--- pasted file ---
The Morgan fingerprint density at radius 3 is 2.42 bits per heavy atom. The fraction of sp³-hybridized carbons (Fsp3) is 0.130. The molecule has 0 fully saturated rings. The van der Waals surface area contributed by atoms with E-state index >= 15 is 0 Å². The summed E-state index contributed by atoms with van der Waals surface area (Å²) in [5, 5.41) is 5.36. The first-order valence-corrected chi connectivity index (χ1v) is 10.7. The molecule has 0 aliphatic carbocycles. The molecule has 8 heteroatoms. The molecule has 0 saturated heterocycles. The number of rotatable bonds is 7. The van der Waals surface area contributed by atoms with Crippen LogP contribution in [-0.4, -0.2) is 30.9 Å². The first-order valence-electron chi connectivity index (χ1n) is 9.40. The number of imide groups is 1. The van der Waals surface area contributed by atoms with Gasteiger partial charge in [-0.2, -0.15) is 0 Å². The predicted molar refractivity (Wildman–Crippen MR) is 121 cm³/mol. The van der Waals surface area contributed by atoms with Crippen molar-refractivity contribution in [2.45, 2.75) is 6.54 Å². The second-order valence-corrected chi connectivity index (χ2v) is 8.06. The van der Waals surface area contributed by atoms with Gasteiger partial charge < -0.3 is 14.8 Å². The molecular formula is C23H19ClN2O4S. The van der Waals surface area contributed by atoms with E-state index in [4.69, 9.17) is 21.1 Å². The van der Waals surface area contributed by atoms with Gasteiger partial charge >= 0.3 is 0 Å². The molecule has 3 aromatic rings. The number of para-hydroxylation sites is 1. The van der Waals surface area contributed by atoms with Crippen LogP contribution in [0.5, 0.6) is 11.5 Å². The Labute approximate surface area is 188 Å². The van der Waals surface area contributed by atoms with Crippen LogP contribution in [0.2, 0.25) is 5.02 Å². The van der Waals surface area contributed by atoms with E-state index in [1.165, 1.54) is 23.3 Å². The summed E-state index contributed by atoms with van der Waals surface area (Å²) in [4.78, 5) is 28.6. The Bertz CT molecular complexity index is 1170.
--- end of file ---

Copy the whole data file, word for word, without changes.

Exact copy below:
The Morgan fingerprint density at radius 3 is 2.42 bits per heavy atom. The fraction of sp³-hybridized carbons (Fsp3) is 0.130. The molecule has 0 fully saturated rings. The van der Waals surface area contributed by atoms with E-state index >= 15 is 0 Å². The summed E-state index contributed by atoms with van der Waals surface area (Å²) in [5, 5.41) is 5.36. The first-order valence-corrected chi connectivity index (χ1v) is 10.7. The molecule has 0 aliphatic carbocycles. The molecule has 8 heteroatoms. The molecule has 0 saturated heterocycles. The number of rotatable bonds is 7. The van der Waals surface area contributed by atoms with Crippen LogP contribution in [-0.4, -0.2) is 30.9 Å². The first-order valence-electron chi connectivity index (χ1n) is 9.40. The number of imide groups is 1. The van der Waals surface area contributed by atoms with Gasteiger partial charge in [-0.2, -0.15) is 0 Å². The predicted molar refractivity (Wildman–Crippen MR) is 121 cm³/mol. The van der Waals surface area contributed by atoms with Crippen molar-refractivity contribution in [2.45, 2.75) is 6.54 Å². The second-order valence-corrected chi connectivity index (χ2v) is 8.06. The van der Waals surface area contributed by atoms with Gasteiger partial charge < -0.3 is 14.8 Å². The molecular formula is C23H19ClN2O4S. The van der Waals surface area contributed by atoms with E-state index in [4.69, 9.17) is 21.1 Å². The van der Waals surface area contributed by atoms with Gasteiger partial charge >= 0.3 is 0 Å². The molecule has 3 aromatic rings. The number of para-hydroxylation sites is 1. The van der Waals surface area contributed by atoms with Crippen LogP contribution in [0.5, 0.6) is 11.5 Å². The Labute approximate surface area is 188 Å². The van der Waals surface area contributed by atoms with Crippen LogP contribution in [0.2, 0.25) is 5.02 Å². The van der Waals surface area contributed by atoms with E-state index in [1.165, 1.54) is 23.3 Å². The summed E-state index contributed by atoms with van der Waals surface area (Å²) in [4.78, 5) is 28.6. The Bertz CT molecular complexity index is 1170.